ITD's 511 system celebrates decade of service to Idaho travelers
BOISE - The similarities are striking. The first significant snowfall in the valley is just around the corner, just as it was 10 years ago. Thanksgiving travel is almost here, again. The main difference is that a decade ago, Idaho's 511 traveler advisory system had yet to be launched. More than 22.5 million visits later, an enhanced 511 service thrives, bringing a new level of service and trip preparation to Idaho drivers.
More than a dozen enhancements have been made since the 511 system was unveiled. In addition to four state awards, the system was recognized in 2010 with a national President's Transportation Award for Traffic Safety by the American Association of State Highway and Transportation Officials.
“Technology in the digital world moves at an ever-accelerating pace,” explained ITD’s 511 manager, Tony Ernest. “Our 511 system has tried hard to keep up with trends and deliver traveler information to the public in whatever form they currently expect to receive it.”
The system began on Nov. 22, 2005. The first snowfall came two days later, as many people were embarking on holiday travel. Prior to the 511 system, ITD used a primitive way of communicating winter road conditions to the public — a 90-second telephone read. Each day, an ITD employee made a recording as he or she read the road conditions from across the state. A caller frequently had to suffer through the full 90 seconds to get to the information they wanted.
With the launch of the 511 system, people could just dial 5-1-1 to connect to an interactive phone system based on voice recognition. They could get detailed up-to-the-minute reports of travel conditions, and only on those highways they cared about. At the same time, ITD rolled out its first 511 website.
“It was primitive by today’s standards, but it still gave citizens their first web access to ITD’s current road conditions,” said Ernest.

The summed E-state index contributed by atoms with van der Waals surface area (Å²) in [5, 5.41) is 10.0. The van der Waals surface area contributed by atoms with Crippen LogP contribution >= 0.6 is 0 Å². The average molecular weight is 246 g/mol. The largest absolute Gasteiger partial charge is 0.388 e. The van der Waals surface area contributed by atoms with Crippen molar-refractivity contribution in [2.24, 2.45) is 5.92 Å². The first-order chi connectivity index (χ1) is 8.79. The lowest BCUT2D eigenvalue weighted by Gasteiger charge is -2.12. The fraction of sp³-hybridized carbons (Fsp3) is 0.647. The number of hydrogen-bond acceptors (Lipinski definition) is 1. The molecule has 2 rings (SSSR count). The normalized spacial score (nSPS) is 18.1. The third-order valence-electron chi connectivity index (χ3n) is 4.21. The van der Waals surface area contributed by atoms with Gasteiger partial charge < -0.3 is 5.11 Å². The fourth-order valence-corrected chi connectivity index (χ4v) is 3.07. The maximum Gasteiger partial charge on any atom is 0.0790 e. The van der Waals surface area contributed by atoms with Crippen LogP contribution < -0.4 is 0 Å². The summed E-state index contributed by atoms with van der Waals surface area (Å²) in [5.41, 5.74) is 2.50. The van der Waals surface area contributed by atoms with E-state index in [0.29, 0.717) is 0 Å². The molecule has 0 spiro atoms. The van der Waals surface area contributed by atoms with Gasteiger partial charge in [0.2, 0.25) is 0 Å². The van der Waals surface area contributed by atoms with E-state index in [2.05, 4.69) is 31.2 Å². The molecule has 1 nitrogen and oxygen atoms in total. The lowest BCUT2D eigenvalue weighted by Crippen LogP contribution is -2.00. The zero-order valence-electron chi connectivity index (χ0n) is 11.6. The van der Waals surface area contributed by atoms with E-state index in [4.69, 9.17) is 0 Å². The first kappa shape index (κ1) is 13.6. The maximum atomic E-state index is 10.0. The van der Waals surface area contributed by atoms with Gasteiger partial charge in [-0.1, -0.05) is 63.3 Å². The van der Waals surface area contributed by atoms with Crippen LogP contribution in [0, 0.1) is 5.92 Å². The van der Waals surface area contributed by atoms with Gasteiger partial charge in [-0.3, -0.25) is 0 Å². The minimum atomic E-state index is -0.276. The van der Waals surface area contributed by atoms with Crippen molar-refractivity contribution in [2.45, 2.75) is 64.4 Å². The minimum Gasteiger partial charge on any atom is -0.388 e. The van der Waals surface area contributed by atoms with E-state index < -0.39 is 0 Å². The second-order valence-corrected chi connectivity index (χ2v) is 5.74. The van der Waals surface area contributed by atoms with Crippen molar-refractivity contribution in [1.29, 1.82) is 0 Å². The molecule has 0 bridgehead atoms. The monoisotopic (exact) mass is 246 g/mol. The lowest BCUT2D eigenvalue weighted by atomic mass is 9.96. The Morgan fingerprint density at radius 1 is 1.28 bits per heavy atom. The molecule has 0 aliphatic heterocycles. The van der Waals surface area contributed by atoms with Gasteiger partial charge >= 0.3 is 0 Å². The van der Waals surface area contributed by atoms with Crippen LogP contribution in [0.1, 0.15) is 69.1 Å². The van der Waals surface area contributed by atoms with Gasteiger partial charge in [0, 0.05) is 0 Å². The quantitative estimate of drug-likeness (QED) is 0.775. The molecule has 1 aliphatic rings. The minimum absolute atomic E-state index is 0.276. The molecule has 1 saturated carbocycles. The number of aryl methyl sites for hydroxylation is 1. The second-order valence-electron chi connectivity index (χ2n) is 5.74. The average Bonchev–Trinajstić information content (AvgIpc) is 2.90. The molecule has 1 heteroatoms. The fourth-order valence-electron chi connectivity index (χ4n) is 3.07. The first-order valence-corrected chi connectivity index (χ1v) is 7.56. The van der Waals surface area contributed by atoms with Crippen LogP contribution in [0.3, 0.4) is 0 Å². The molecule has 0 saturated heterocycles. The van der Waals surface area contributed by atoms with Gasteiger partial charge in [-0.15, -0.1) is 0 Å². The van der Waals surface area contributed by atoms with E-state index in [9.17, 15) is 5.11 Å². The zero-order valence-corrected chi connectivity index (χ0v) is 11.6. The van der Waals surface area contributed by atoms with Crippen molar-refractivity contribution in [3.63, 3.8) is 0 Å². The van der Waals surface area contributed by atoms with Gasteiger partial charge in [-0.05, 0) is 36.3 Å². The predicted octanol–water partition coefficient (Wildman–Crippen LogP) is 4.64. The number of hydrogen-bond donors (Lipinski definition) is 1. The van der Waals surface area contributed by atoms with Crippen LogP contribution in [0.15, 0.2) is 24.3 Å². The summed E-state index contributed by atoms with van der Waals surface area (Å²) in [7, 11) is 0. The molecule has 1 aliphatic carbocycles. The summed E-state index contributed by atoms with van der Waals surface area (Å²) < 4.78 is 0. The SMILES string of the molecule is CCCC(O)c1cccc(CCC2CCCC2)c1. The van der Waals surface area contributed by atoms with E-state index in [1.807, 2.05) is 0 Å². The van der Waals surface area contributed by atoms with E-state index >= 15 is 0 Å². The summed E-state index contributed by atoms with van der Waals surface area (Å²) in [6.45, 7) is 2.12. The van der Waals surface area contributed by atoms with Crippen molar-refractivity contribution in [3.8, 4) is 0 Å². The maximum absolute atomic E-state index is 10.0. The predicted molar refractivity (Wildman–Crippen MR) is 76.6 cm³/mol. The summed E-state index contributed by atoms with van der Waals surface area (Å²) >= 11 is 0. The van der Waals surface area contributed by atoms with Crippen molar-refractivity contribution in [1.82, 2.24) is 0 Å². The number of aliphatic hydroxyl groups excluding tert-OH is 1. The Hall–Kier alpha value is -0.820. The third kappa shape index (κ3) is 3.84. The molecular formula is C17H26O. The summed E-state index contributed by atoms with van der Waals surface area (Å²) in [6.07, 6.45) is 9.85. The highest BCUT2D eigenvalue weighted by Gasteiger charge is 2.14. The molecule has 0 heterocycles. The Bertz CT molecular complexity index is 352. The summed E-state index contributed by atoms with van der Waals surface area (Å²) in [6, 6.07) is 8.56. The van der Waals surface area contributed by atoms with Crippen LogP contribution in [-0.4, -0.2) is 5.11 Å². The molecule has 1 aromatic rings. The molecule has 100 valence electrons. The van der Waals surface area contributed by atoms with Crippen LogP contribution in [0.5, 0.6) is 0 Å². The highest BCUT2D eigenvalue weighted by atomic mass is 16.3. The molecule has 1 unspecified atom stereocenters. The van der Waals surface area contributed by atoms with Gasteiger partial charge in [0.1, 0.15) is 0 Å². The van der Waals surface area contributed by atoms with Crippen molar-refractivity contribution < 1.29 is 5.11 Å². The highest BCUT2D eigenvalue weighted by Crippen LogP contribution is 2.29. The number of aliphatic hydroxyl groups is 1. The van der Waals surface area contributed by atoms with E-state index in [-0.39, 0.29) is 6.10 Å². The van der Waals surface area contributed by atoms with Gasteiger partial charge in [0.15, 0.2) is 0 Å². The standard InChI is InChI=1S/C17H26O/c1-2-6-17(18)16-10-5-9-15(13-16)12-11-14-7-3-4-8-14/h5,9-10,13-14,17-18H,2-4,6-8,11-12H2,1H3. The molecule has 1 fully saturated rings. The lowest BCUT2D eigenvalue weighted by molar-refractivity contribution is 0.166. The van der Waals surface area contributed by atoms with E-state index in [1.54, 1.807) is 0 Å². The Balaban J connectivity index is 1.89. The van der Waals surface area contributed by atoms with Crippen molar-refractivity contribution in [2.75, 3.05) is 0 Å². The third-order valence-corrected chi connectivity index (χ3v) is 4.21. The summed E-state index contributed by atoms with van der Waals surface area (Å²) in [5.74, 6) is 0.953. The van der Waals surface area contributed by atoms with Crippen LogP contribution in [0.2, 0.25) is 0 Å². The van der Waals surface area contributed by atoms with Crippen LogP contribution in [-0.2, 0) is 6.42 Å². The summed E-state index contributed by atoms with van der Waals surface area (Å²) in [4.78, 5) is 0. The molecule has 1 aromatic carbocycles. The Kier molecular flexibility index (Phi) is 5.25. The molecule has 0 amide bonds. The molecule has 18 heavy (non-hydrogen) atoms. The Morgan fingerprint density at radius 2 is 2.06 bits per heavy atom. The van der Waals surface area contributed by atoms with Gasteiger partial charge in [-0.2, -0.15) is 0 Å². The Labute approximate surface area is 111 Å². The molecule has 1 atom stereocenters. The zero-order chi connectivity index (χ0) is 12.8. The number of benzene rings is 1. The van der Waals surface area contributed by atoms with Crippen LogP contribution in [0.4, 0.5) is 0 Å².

“Since then, 511 development has moved rapidly,” he said. “Two years after our initial roll-out, we introduced a new high-bandwidth website, offering a user interface based on Google Maps, with zoomable map views and a much wider range of features.”
“In late August 2015, we rolled out a third generation of the 511 website, replacing our ‘Full Feature’ high-bandwidth web offering,” said Ernest. “The new site offers all the functionality of the earlier high-bandwidth site, with a bunch of new features and a more intuitive user interface. The system upgrade also features a display of all messages currently active on ITD’s permanent Variable Message Signs across the state on all of our websites.”
Idaho’s system came about as the result of a Federal Communications Commission ruling in 2000 designating 511 as the nation’s traveler information phone number.
Questions? Visit us online at itd.idaho.gov, follow ITD on Twitter (@IdahoITD) or Facebook and check travel conditions at 511.idaho.gov or dial 5-1-1. Please slow down in highway construction zones and pay attention. Safety for drivers and workers is our highest priority.